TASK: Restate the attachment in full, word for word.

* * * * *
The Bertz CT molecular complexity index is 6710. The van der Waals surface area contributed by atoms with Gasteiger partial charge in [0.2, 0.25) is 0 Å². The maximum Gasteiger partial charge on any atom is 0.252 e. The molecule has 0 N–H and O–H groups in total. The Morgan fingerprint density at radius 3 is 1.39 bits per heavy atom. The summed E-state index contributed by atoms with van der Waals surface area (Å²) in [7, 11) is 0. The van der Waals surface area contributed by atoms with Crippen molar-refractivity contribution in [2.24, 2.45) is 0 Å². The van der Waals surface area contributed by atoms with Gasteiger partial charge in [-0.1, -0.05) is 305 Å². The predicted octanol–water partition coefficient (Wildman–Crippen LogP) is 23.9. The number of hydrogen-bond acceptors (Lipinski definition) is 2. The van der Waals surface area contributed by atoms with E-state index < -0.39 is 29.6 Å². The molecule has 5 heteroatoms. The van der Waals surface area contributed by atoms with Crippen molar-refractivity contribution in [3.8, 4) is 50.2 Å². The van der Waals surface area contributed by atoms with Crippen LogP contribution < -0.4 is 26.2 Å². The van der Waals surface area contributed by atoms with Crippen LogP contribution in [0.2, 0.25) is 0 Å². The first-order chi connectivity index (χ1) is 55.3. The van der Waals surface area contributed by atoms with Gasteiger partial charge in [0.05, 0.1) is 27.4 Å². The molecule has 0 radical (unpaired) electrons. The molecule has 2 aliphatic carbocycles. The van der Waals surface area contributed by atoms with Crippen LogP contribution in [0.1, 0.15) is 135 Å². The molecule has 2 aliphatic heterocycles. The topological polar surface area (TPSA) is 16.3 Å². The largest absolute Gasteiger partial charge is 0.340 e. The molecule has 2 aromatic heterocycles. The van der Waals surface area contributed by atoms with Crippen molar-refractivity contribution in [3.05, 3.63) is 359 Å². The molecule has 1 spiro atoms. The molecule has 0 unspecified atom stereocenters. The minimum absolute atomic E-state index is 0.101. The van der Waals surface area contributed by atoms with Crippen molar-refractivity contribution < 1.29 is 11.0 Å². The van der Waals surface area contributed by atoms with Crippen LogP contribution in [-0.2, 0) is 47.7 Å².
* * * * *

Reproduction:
The Bertz CT molecular complexity index is 6710. The van der Waals surface area contributed by atoms with Gasteiger partial charge in [0.2, 0.25) is 0 Å². The maximum Gasteiger partial charge on any atom is 0.252 e. The molecule has 0 N–H and O–H groups in total. The Morgan fingerprint density at radius 3 is 1.39 bits per heavy atom. The summed E-state index contributed by atoms with van der Waals surface area (Å²) in [7, 11) is 0. The van der Waals surface area contributed by atoms with Crippen molar-refractivity contribution in [2.24, 2.45) is 0 Å². The van der Waals surface area contributed by atoms with Gasteiger partial charge in [-0.1, -0.05) is 305 Å². The predicted octanol–water partition coefficient (Wildman–Crippen LogP) is 23.9. The number of hydrogen-bond acceptors (Lipinski definition) is 2. The van der Waals surface area contributed by atoms with E-state index < -0.39 is 29.6 Å². The molecule has 5 heteroatoms. The van der Waals surface area contributed by atoms with Crippen molar-refractivity contribution in [3.8, 4) is 50.2 Å². The van der Waals surface area contributed by atoms with Crippen LogP contribution < -0.4 is 26.2 Å². The van der Waals surface area contributed by atoms with Crippen LogP contribution in [0.2, 0.25) is 0 Å². The first-order chi connectivity index (χ1) is 55.3. The van der Waals surface area contributed by atoms with Gasteiger partial charge in [0.05, 0.1) is 27.4 Å². The molecule has 0 radical (unpaired) electrons. The molecule has 2 aliphatic carbocycles. The van der Waals surface area contributed by atoms with Crippen LogP contribution in [0.1, 0.15) is 135 Å². The molecule has 2 aliphatic heterocycles. The topological polar surface area (TPSA) is 16.3 Å². The largest absolute Gasteiger partial charge is 0.340 e. The molecule has 2 aromatic heterocycles. The van der Waals surface area contributed by atoms with Crippen molar-refractivity contribution in [3.05, 3.63) is 359 Å². The molecule has 1 spiro atoms. The molecule has 0 unspecified atom stereocenters. The minimum absolute atomic E-state index is 0.101. The van der Waals surface area contributed by atoms with Crippen molar-refractivity contribution < 1.29 is 11.0 Å². The van der Waals surface area contributed by atoms with Crippen LogP contribution in [-0.2, 0) is 47.7 Å².